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Whatever happened to disintermediation?

Rolf T. Wigand ()
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Rolf T. Wigand: Arizona State University

Electronic Markets, 2020, vol. 30, issue 1, No 4, 39-47

Abstract: Abstract Two key questions were discussed in the evolution of electronic markets over the years. How will future traffic on the World Wide Web and Internet affect each segment of an industry value chain? Will electronic markets provide new and innovative areas of opportunity for retailers, producers, and consumers as well? Electronic markets are unique virtual organizational forms and evolve through the automated mediation of market transactions. Consequently, we observe that traditional industry chains potentially lose their relative importance since business can be carried out faster and often with more and new opportunities. The developments have shown that consumers profit from an increased access to a vast selection of goods, which in turn will cause a restructuring and redistribution of profits among the stakeholders along the virtual value chain. There will also be an evolution from single-source sales channels to electronic markets. In particular, electronic markets may lower coordination costs for producers and retailers, lower transaction and distribution costs, or eliminate retailers and wholesalers entirely, as consumers directly access manufacturers. In the same way as electronic markets make disintermediation possible, disintermediation may suggest the deployment of electronic markets as they function as a form of eventual reintermediation in this context. Consumers’ full access to the market will absorb an issue that policymakers need to explore.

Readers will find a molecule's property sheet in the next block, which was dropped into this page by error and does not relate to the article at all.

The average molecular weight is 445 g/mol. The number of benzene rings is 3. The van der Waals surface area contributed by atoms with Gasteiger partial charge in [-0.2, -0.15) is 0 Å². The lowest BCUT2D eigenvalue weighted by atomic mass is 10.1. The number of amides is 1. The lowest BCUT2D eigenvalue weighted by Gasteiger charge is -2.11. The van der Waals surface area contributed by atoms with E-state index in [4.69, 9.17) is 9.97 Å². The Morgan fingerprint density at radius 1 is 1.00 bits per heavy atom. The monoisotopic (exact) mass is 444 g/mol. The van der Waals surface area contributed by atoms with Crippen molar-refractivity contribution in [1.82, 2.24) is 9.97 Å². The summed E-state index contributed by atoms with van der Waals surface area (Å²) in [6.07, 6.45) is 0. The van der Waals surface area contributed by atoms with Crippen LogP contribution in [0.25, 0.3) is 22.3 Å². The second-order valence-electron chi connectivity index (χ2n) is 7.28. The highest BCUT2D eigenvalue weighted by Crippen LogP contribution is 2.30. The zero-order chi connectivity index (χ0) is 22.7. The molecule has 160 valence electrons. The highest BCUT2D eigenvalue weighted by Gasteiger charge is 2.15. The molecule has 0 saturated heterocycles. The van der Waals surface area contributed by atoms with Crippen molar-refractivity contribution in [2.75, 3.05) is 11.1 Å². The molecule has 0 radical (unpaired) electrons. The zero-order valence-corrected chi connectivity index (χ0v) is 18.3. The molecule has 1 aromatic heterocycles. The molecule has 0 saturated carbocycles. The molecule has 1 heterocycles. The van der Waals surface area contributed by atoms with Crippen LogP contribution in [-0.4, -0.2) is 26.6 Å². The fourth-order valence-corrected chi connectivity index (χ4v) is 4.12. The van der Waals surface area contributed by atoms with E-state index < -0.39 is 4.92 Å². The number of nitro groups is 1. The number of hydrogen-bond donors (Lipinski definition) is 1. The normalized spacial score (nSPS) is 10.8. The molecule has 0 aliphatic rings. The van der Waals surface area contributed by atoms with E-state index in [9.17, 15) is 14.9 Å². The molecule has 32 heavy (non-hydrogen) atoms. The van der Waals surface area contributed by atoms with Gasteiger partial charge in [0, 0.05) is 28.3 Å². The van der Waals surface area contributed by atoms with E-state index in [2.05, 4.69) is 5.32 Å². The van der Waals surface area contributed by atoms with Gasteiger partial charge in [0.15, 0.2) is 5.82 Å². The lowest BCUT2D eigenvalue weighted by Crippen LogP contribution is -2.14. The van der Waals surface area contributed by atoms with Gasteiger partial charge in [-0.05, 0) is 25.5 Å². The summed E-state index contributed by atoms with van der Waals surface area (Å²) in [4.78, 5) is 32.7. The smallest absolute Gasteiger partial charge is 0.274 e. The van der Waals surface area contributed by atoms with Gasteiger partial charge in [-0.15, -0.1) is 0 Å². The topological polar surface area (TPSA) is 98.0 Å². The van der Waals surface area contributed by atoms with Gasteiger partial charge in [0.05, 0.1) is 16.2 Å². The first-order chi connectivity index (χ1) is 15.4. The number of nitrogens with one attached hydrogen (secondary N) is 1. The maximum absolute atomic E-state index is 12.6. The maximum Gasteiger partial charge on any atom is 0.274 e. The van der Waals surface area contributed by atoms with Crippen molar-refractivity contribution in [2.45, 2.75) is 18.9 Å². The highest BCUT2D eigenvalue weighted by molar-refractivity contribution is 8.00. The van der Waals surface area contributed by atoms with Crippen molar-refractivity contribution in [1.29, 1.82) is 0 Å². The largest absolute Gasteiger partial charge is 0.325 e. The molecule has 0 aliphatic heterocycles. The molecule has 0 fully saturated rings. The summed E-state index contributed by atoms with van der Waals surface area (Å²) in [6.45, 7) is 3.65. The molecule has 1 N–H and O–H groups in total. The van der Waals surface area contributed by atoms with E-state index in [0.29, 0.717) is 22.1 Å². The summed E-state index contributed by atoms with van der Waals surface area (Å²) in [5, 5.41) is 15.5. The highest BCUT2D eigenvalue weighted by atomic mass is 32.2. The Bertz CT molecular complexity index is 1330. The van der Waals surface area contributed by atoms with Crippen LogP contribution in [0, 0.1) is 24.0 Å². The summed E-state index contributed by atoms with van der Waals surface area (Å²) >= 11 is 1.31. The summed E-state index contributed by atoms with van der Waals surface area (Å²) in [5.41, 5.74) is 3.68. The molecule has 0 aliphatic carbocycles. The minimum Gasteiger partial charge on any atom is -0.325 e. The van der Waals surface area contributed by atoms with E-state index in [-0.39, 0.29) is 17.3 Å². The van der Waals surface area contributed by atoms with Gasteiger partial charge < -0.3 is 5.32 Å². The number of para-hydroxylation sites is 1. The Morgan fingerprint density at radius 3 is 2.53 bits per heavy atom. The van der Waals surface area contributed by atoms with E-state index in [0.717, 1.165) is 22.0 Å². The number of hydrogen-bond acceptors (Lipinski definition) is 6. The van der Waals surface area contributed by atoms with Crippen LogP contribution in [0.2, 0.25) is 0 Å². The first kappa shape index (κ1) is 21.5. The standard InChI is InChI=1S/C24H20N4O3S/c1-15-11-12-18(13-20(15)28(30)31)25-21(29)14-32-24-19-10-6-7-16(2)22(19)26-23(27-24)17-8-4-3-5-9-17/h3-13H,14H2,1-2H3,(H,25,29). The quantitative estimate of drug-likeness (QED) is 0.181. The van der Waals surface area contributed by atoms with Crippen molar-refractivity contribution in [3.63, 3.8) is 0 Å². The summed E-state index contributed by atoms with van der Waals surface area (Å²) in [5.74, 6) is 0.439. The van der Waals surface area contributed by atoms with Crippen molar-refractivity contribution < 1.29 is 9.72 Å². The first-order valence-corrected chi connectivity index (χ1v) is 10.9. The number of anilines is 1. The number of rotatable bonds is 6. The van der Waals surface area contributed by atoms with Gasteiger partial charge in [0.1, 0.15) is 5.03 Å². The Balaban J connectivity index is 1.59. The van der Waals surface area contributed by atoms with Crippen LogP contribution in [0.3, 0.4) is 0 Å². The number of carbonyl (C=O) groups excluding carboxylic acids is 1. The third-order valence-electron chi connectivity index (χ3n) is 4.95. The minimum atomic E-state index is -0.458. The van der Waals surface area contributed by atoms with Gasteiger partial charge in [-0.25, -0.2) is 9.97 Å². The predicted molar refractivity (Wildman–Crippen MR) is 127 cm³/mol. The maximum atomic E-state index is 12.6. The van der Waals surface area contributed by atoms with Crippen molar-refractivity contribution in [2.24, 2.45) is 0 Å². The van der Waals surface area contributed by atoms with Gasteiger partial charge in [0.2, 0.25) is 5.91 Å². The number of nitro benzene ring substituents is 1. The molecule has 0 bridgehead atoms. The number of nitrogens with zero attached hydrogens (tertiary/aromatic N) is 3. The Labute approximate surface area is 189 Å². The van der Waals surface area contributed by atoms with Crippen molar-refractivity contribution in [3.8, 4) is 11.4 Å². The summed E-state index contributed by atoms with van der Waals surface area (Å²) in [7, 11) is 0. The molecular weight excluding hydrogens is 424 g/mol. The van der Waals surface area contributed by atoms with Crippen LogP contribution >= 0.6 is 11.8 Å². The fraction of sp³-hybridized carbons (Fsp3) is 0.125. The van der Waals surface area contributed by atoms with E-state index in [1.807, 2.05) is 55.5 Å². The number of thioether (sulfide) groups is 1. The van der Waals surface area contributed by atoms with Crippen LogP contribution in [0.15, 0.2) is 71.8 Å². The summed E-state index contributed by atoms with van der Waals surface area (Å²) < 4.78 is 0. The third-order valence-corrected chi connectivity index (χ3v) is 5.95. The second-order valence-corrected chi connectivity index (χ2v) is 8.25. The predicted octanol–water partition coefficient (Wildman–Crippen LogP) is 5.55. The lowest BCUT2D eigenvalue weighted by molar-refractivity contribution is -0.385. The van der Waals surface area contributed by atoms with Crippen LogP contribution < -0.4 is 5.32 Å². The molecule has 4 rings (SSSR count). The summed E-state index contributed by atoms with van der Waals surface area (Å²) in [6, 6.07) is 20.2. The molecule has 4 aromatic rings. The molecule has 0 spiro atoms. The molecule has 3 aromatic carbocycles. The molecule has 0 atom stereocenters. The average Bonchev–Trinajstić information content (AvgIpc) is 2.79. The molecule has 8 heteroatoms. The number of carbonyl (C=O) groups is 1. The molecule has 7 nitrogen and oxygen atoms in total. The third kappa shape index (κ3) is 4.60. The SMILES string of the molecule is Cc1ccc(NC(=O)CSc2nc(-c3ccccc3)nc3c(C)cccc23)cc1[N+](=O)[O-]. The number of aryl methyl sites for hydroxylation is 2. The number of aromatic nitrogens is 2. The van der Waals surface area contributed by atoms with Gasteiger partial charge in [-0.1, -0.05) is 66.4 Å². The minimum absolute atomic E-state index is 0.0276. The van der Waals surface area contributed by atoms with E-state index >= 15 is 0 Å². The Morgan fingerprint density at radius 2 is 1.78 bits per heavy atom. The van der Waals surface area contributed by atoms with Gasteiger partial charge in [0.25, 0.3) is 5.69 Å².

Keywords: Disintermediation; Electronic markets; Value chain; Lowering of coordination costs; Virtual organizational forms; Automated mediation of market transactions; Reintermediation; Boundary of firms; Networked Organizations; Transaction cost theory; Electronic market; Maker; Value web (search for similar items in EconPapers)
Date: 2020
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DOI: 10.1007/s12525-019-00389-0

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